I wish I knew how to feel out collaborative teams. It seems like something that it’s potentially possible to feel out while interviewing, but I also think that companies present themselves as less siloed than they actually are. (Or maybe I just ignore warning signs.) And it’s very difficult indeed when talking to recruiters: probably recruiters simply don’t know one way or another in the first place! There are also a lot of project management dysfunctions that I would like to be able to feel out, too.
Also, not to put too fine a point on it: sometimes the issue isn’t lack of collaboration, sometimes it’s plain old bias and discrimination. I’m getting pretty tired of hearing about a company, searching for their employees on LinkedIn, and finding out that there apparently aren’t any women working there in engineering. (And then, of course, going to their “About” page and finding that there aren’t any women in upper management, either. But hey, they have investments from fancy VC firms!) Really, Silicon Valley? Do we have to still be that way?
But I’m not even sure that even all of that is what’s most important to me. When I think about what makes me happiest about my current working situation, it’s frequently much smaller things. Like: I wasn’t that thrilled when we outgrew our Mountain View digs and moved to Redwood City, but Pamplemousse is amazing, I am so glad I can stop by there to get a croissant on the way to work. And, actually, the train ride itself has turned out well: it means that I have to get up noticeably earlier than I had been, but that hasn’t been a problem in practice, and I like having dedicated time to read each day. (But I’m also glad I’m only commuting as far as Redwood City, I’m pretty sure that San Francisco would be much more of a problem.)
And then there’s the fact that I can get a good Netrunner game at work a few times a week. I’m suspicious of companies that spend too much time talking about having fun instead of working, but still: I’d rather not work during lunch, and I think Netrunner (or other board/card games) is an excellent way to spend that time.
Most important to me, though, is: a job that I can go home from at the end of the afternoon. Not every day: emergencies arise, and I actually enjoy being on call, I learn a lot from that. But I want my regular pattern to be that I show up relatively early in the morning, work pretty solidly during the day except for lunch, and then go home to hang out with Miranda and cook dinner with Liesl.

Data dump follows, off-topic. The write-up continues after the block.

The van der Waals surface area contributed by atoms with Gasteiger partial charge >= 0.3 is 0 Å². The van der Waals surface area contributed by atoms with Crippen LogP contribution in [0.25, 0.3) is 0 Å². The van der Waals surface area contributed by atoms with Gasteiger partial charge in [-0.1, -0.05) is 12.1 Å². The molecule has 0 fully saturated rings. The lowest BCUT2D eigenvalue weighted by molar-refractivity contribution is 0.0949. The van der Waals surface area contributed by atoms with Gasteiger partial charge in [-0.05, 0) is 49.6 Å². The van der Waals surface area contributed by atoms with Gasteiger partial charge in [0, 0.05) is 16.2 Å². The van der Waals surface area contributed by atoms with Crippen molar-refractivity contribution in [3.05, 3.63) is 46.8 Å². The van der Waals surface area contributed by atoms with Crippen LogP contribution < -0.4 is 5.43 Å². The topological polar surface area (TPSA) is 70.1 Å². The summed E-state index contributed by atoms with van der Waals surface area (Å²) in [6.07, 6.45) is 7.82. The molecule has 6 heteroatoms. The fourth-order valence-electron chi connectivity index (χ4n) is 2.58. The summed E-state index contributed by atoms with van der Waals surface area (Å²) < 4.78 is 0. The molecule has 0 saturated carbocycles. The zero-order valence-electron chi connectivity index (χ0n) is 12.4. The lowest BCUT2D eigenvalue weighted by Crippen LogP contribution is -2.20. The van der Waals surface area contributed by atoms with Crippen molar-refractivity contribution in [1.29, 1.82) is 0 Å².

And that last part certainly isn’t going to go away for the next job search. Miranda is a sophomore in high school, but I still have the great good fortune that she enjoys spending time with me and strongly prefers that I come home at a regular time. In less than three years, I won’t have the choice to see her regularly: I would be a fool to not do what I can to enjoy those remaining years with her. So when I see the Y Combinator president quoted as saying:
[S]tartups should look for their first 20 to 50 employees to be “maniacally dedicated” to the company and its products, and to “believe it’s bigger than themselves. They believe there’s a purpose to what they’re doing. That’s what inspires people to do great things.”
then my answer is: fuck that. I’m part of something bigger than myself, it’s called my family. And if there’s anything I’m going to be manically dedicated to, that’s what it will be. (And, honestly: carving out time for myself to pursue my own interests is pretty important to me, too!) But Y Combinator is influential, and the above attitude is far from isolated to them.
So yeah: I want an interesting job, and I want to work with smart people. But I’d also like to work with nice people, with collaborative people, and with people bringing different perspectives to the work. And I’d like to have really good pain au chocolat and games of Netrunner, and I’d like to be able to go home at the end of the day.
- September 27, 2014 @ 15:33:28 [Current Revision] by David Carlton
- September 27, 2014 @ 15:33:28 by David Carlton